Jiang B, Bills M, Poon P.
This study assessed the feasibility of integrating telehealth-assisted home-based specialist palliative care (TH-SPC) into a rural community setting.
This was a prospective mixed-methods pilot study conducted in rural Victoria, Australia. Newly engaged adult patients and their caregivers of a community palliative-care service received video consultations with metropolitan-located specialist palliative-care physicians, alongside standard care. Those eligible patients who failed to receive TH-SPC were treated as a control group upon analysis. Data were collected over three months and at 30 days prior to death. Feasibility outcomes included efficiency of process, user satisfaction, clinical outcome and health-care metrics.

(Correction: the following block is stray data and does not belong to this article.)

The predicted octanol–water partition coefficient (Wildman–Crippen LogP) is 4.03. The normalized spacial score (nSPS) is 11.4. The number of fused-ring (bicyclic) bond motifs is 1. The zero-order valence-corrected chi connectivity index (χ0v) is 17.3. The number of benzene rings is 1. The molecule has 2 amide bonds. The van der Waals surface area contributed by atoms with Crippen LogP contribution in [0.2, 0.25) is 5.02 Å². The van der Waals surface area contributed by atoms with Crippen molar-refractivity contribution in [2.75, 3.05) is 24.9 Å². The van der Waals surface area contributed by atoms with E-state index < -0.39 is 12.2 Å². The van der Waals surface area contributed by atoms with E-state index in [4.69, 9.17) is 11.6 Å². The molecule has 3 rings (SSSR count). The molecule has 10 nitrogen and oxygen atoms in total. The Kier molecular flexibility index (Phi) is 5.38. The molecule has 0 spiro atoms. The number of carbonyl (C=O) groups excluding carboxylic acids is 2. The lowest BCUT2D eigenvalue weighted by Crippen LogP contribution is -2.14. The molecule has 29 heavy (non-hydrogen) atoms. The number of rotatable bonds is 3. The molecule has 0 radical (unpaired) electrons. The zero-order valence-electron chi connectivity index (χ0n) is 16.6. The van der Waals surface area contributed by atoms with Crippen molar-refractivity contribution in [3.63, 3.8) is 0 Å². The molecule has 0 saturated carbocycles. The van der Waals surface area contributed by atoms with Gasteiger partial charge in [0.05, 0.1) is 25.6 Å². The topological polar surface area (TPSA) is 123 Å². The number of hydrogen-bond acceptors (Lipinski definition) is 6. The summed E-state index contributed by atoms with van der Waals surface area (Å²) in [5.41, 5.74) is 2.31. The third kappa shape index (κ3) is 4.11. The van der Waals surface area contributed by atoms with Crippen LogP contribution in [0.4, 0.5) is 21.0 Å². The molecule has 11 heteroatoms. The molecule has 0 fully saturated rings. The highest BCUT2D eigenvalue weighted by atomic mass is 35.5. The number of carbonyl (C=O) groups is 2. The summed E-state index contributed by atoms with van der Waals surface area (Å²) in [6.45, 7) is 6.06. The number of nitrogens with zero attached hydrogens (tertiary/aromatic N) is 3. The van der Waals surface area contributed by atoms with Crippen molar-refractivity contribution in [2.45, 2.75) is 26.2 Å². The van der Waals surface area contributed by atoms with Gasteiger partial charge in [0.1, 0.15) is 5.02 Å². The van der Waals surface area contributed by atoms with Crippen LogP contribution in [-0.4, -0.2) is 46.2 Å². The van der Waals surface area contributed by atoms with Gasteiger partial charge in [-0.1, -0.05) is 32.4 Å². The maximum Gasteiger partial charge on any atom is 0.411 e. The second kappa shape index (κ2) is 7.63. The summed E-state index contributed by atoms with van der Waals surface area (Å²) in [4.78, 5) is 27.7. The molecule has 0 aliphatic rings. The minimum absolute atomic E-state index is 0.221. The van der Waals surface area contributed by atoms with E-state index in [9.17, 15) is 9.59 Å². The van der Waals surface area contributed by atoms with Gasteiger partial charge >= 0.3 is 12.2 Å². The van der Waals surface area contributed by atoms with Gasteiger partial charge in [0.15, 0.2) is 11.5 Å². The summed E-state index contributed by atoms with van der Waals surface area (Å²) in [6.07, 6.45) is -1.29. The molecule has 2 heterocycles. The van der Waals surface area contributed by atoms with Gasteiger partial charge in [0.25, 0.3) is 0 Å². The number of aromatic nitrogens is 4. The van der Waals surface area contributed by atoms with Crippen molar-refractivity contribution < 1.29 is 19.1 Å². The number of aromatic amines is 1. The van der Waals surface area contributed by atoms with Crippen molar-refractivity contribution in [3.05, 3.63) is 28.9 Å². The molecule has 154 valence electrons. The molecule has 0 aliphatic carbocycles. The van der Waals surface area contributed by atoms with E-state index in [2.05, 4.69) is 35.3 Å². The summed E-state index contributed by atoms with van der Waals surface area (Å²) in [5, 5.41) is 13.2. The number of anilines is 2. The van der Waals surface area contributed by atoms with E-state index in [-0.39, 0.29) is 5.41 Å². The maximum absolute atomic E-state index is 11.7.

A total of 21 patients completed the study, with an average age of 70.4 years and an average survival of 5.8 months. Fourteen patients received TH-SPC, and seven received standard care alone. Patient-caregiver feedback for TH-SPC showed a high level of overall satisfaction. Compared to standard care, the TH-SPC group demonstrated less functional decline from baseline at two weeks (Australia-modified Karnofsky Performance Status: -1.35 vs. -12.30, p = 0.067) and three months (8.48 vs. -10.79, p = 0.04) after the intervention. At 30 days prior to death, functional status remained better in the TH-SPC group, with fewer per capita community palliative-care nursing visits (5.46 vs. 9.32, effect size = 0.7), general practitioner visits (0.13 vs. 3.88, effect size = 1.34) and hospital admissions (0.02 vs. 0.2, effect size = 0.65).
TH-SPC was successfully integrated into rural community-based palliative care, with potential benefits in performance status preservation and health-care resource utilisation.